Here’s a career truth I didn’t believe until I experienced it myself: Quantity will not help you get a job. The “spray and pray” method of blasting out resumes and cover letters to as many jobs as possible is a recipe for wasted time and frustration.
Benjamin Franklin nailed it when he said, "Fatigue is the best pillow." True story, Benny. There's nothing like pushing your body so far past exhaustion that you'd willingly, even longingly, take a nap on a concrete slab.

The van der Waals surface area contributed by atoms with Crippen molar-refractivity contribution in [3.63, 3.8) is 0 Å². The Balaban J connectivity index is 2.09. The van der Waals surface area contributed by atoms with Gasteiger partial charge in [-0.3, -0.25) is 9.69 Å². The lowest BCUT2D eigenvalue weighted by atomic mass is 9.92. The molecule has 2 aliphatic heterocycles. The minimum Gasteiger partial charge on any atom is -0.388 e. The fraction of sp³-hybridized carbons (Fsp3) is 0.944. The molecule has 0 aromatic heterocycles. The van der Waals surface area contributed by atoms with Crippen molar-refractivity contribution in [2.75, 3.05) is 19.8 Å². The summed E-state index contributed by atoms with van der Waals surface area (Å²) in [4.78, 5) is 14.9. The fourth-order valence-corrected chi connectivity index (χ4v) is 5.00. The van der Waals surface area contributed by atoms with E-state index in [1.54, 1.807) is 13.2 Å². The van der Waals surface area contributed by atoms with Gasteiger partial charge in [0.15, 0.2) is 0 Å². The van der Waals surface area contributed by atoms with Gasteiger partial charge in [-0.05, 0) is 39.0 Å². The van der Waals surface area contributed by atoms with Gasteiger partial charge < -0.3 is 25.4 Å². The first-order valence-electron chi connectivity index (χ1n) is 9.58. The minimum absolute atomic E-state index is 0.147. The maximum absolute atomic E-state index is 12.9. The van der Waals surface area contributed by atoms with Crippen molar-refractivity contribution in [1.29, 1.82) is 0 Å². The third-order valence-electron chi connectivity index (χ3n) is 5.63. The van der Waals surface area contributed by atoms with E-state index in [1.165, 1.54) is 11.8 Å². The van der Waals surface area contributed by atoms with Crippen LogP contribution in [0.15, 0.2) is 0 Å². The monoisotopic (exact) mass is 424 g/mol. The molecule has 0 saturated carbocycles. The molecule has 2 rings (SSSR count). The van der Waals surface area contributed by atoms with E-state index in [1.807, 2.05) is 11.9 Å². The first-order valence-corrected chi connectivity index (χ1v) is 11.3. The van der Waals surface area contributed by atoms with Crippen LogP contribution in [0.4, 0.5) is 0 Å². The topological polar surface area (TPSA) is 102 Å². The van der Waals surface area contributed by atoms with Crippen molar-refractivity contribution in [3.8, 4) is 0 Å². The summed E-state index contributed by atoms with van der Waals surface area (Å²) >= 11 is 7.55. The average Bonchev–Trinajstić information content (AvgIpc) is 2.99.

Hunting for a job is special kind of torture. Hours spent searching job announcements, writing a dozen versions of your resume, surviving nerve-racking interviews, and then … the waiting. Even when you get hired, there’s no guarantee that the job is really the right one for you. It has to be, without a doubt, one of the most stress-inducing and time-consuming endeavors we embark on in our post-military life. If traditional methods of finding a job aren’t working for you, consider one of the less-often considered, but often just as effective avenues, such as taking an internship. Internships, fellowships, work study, and even volunteering, can, if used properly, lead to full employment and have certain advantages over the more traditional routes.